Starting somewhere: SIGIR 2006

I had to start somewhere or else this blog would be idle forever, so I've decided to start with my impressions of SIGIR 2006. The first one that I've been to. And I suddenly realized how much I should have worked with this group during my Ph.D. There is an interesting overlap with what I was working on, both in problems and solutions. I've actually seen a presentation that contained pretty much 50% of all the basis of my research, just varying the method used (and a little bit the expected results from its use). Of course nobody referenced any of my papers, but that's what happens when you are not in the same research area. There is just too much out there and so people tend to isolated themselves to a specific research group.

And this brings me to one of the most interesting things I've noticed when listening to the talks: SIGIR is a very small community. There were about 700 people in the conference. At least about 10% from Microsoft, about 5% from Google, 5% from Yahoo and some other companies. As of actual researchers, I'm guessing there were about 300.

Aside from that, my observation was on the tight relation between these researchers. There was a core of about 20 labs that basically define SIGIR. They seem to have been there for years, citing each other, collaborating, and defining the state-of-the-art datasets and baseline solutions. Compared to the other conferences I've gone to, this had the largest amount of people either pointing to the people they cite in the audience, or people standing up at the end of the talk and giving their personal experience with the dataset and making constructive suggestions about how they tried to tackle some of the issues observed by the presenters.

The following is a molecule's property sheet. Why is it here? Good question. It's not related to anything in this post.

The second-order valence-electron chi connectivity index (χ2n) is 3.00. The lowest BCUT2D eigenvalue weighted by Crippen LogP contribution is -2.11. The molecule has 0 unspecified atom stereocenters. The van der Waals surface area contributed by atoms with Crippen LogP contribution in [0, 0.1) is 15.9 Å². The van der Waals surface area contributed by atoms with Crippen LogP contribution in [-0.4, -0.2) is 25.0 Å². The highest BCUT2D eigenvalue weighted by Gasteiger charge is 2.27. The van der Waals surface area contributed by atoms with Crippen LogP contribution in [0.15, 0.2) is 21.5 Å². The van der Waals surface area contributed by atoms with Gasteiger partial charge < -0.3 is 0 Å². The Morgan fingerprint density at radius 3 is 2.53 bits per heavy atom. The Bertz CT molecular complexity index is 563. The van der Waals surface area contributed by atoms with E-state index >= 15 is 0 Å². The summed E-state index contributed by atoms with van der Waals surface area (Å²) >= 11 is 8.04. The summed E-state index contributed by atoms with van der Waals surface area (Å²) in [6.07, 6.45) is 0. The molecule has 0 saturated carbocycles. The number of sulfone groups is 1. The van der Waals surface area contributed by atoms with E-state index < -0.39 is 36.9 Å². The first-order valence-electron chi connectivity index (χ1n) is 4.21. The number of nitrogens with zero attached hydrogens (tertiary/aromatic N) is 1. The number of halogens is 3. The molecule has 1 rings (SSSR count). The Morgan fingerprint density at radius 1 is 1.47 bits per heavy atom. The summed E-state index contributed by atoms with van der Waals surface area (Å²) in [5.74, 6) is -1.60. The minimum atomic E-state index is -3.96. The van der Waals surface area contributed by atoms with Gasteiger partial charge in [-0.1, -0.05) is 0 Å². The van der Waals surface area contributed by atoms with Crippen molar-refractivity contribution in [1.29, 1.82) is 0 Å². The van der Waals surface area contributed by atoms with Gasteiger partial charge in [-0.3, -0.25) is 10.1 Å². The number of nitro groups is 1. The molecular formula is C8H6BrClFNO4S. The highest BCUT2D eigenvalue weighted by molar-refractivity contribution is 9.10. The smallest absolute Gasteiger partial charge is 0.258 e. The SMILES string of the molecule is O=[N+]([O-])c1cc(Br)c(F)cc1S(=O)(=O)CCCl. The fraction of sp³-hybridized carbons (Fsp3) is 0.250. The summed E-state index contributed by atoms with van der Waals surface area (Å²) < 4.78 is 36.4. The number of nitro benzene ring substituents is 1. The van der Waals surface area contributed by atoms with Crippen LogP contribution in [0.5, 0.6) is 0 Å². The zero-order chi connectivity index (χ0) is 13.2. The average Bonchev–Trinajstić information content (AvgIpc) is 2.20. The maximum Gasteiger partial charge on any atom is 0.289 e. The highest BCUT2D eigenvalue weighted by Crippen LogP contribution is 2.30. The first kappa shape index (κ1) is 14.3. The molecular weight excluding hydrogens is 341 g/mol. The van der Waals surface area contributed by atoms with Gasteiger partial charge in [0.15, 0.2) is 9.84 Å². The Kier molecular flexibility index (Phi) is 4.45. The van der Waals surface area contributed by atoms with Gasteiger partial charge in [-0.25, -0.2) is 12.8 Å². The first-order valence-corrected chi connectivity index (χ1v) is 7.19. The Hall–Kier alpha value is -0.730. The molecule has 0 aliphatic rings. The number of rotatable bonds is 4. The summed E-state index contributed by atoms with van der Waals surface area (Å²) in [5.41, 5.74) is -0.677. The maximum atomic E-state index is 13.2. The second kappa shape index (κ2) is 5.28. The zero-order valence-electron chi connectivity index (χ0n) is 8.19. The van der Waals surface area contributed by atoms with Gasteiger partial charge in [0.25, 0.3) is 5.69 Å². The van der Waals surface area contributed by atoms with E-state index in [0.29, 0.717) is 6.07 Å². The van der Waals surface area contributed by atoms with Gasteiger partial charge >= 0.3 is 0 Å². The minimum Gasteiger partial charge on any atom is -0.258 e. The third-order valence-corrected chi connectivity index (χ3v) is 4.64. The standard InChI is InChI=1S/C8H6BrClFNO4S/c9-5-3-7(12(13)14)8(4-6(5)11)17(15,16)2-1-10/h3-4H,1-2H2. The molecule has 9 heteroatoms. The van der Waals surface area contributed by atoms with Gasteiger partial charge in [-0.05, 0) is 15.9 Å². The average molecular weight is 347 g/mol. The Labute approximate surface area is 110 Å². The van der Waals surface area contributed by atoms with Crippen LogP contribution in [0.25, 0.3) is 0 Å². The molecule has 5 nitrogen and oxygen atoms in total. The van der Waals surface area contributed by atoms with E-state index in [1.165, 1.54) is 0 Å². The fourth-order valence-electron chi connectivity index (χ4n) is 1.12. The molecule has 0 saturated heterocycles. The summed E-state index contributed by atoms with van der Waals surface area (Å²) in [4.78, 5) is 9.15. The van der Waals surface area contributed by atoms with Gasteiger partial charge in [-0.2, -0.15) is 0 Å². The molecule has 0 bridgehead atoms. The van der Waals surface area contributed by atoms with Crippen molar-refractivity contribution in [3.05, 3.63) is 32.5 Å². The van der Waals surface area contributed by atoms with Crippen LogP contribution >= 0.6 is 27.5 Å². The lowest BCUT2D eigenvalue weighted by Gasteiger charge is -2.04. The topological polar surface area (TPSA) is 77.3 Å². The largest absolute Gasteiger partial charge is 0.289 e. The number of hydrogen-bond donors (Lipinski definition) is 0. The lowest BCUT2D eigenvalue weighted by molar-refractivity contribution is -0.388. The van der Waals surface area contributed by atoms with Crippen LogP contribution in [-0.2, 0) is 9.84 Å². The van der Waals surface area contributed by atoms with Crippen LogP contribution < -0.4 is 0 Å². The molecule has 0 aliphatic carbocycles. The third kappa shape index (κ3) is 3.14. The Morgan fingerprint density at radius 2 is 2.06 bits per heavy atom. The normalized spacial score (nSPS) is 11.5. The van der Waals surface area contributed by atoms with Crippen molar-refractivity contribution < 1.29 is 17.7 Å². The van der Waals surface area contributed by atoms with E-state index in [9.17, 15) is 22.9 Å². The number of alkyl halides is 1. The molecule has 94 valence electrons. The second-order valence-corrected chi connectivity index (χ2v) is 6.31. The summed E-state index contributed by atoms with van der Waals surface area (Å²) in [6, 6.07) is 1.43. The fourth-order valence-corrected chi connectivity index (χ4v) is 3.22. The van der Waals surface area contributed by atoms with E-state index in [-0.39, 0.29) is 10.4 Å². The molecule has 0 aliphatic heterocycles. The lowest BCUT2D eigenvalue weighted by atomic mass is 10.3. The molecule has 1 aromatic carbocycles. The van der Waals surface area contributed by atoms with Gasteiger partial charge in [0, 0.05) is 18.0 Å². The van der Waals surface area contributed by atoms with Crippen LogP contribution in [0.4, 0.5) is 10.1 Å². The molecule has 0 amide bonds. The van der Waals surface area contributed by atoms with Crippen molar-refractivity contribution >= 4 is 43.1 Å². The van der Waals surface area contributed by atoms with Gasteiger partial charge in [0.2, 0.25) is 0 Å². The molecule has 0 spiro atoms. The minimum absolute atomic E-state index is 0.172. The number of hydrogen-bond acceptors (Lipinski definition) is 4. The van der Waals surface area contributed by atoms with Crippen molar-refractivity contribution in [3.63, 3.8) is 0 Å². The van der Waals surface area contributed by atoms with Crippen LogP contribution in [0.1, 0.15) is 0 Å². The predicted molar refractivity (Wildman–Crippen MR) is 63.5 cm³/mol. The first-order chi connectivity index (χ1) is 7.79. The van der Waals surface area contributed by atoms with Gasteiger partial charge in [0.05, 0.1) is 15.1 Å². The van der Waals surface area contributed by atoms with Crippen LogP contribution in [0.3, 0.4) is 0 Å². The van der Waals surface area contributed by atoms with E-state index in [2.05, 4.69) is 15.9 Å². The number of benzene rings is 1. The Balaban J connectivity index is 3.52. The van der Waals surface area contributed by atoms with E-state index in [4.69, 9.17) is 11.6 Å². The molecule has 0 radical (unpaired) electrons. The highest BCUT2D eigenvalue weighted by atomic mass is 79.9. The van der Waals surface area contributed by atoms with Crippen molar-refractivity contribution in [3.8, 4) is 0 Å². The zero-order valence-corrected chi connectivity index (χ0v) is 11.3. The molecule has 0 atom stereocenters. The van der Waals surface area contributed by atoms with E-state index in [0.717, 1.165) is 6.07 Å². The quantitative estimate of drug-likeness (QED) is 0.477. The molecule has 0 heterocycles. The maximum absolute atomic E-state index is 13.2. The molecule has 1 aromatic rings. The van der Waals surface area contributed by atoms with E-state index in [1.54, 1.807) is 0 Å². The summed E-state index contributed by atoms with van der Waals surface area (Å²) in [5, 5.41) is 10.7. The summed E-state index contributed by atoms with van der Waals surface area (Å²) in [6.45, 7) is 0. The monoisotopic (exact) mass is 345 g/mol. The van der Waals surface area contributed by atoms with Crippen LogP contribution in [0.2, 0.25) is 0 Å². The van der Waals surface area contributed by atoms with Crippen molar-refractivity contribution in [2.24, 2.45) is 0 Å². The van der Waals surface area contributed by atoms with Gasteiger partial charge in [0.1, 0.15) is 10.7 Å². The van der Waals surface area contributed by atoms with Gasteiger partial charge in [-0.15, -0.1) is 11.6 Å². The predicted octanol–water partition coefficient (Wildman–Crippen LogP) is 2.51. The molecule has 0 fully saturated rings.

This is a very good sign in many cases. It creates a very productive environment; and a comparable environment, where you can draw better conclusions about what you have done (I know I've suffered with that a lot on my research). However, it also causes inbreeding. New ideas and types of solutions are harder to come by, mostly because labs are building large infrastructures for a certain type of system and it's hard to part with it (I've listened to a couple of talks that the presenter had a very hard time explaining what they did in 25 minutes, because it's a temporal slice of results from a system that has been in the works for 10+ years). But also because there is an incentive of creating things that are comparable to what other people created.

In summary, it was a very exciting conference. I still have to follow up with some people that I've met there, send them links to some of my papers so that I can feel that what I've done in the past is not going to the waste of the "paper cloud". We'll see what comes out of it.

I wished I had more time to maybe write reviews of specific papers, but I'll have to leave that for some other lifetime, or parallel dimension.